• I must do something to keep my thoughts fresh and growing. I dread nothing so much as falling into a rut and feeling myself becoming a fossil.



Disputed[edit]


Misattributed[edit]

  • History is philosophy teaching by example, and also warning; its two eyes are geography and chronology.
    • This quote was already published in 1853, when Garfield was only 22.
  • Ideas control the world.
    • John Wingate Thornton, The historical relation of New England to the English Commonwealth (1875), p. 46
  • Most human organizations that fall short of their goals do so not because of stupidity or faulty doctrines, but because of internal decay and rigidification. They grow stiff in the joints. They get in a rut. They go to seed.
  • Whoever controls the volume of money in any country is absolute master of all industry and commerce.... And when you realize the entire system is very easily controlled, one way or another, by a few powerful men at the top, you will not have to be told how periods of inflation and depression originate.
  • The truth will set you free — but first it will make you miserable.
    • Attributed without citation to Mark Twain as well as Garfield in recent years, this may have arisen sometime in the 1970s, with earliest publication yet located Pinochet's Chile : An Eyewitness Report, 1980/81 (1981) by Morna Macleod, p. 5.
  • I take it that the question of employees is only a question of private and corporate economy, and individuals or companies have the right to buy labor where they can get it cheapest. We have a treaty with the Chinese government which should be religiously kept until its provisions are abrogated by the action of the general Government, and I am not prepared to say that it should be abrogated until our great manufacturing and corporate interests are conserved in the matter of labor.
    • This politically motivated misattribution was contained in a forged letter circulated during the 1880 presidential campaign. Reported in Paul F. Boller, John George, They Never Said It: A Book of Fake Quotes, Misquotes, and Misleading Attributions (1990), p. 31.

Quotes about Garfield[edit]

Who of us, having heard him here or elsewhere, speaking upon a question of great national concern, can forget the might and majesty, the force and directness, the grace and beauty of his utterances. ~ William McKinley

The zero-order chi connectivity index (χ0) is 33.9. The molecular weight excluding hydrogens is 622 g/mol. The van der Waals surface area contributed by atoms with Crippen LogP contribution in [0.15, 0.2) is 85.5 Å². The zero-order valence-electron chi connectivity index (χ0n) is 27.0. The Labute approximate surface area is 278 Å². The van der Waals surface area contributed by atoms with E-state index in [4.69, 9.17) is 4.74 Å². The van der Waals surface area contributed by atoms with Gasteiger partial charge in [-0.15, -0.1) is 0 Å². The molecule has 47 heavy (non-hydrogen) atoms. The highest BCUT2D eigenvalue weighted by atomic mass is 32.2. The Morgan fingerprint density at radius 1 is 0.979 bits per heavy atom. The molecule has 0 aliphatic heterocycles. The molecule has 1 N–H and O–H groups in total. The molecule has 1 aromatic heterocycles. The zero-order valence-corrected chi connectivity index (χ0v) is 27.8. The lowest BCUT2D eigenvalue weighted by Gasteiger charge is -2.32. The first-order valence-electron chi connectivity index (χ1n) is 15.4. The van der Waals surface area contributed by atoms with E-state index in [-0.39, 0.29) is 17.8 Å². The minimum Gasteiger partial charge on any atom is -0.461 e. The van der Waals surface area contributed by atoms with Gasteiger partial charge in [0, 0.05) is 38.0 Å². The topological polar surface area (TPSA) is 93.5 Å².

• Now we'll use a freemen's right, as thinking freemen should. Shouting the battle cry of Garfield, and we'll place our ballots where they'll do the toiling millions good. Shouting the battle cry for Garfield. Hurrah, boys for Garfield!
  • He rushes into a fight with the horns of a bull and the skin of a rabbit.
    • Jeremiah S. Black, as quoted in Garfield of Ohio : The Available Man (1970) by John M. Tyler
  • James A. Garfield must be our President. I know. Colored man, he is right on our questions, take my word for it. He is a typical American all over. He has shown us how man in the humblest circumstances can grapple with man, rise, and win. He has come from obscurity to fame, and we'll make him more famous. Has burst up through the incrustations that surround the poor, and has shown us how it is possible for an American to rise. He has built the road over which he traveled. He has buffeted the billows of adversity, and tonight, he swims in safety where Hancock, in despair, is going down.
  • Here he was leader and master, not by combination of scheming, not by chicanery or caucus, but by the force of his cultivated mind, his keen and farseeing judgment, his unanswerable logic, his strength and power of speech, his thorough comprehension of the subjects of legislation. Always strong, he was strongest on his feet addressing the House or from the rostrum the assembled people. Who of us having heard him here or elsewhere speaking upon a question of great national concern can forget the might and majesty, the force and directness, the grace and beauty of his utterances? He was always just to his adversary, an open and manly opponent, and free from invective. He convinced the judgment with his searching logic, while he swayed his listeners with brilliant periods and glowing eloquence. He was always an educator of people. His thoughts were fresh, vigorous, and instructive.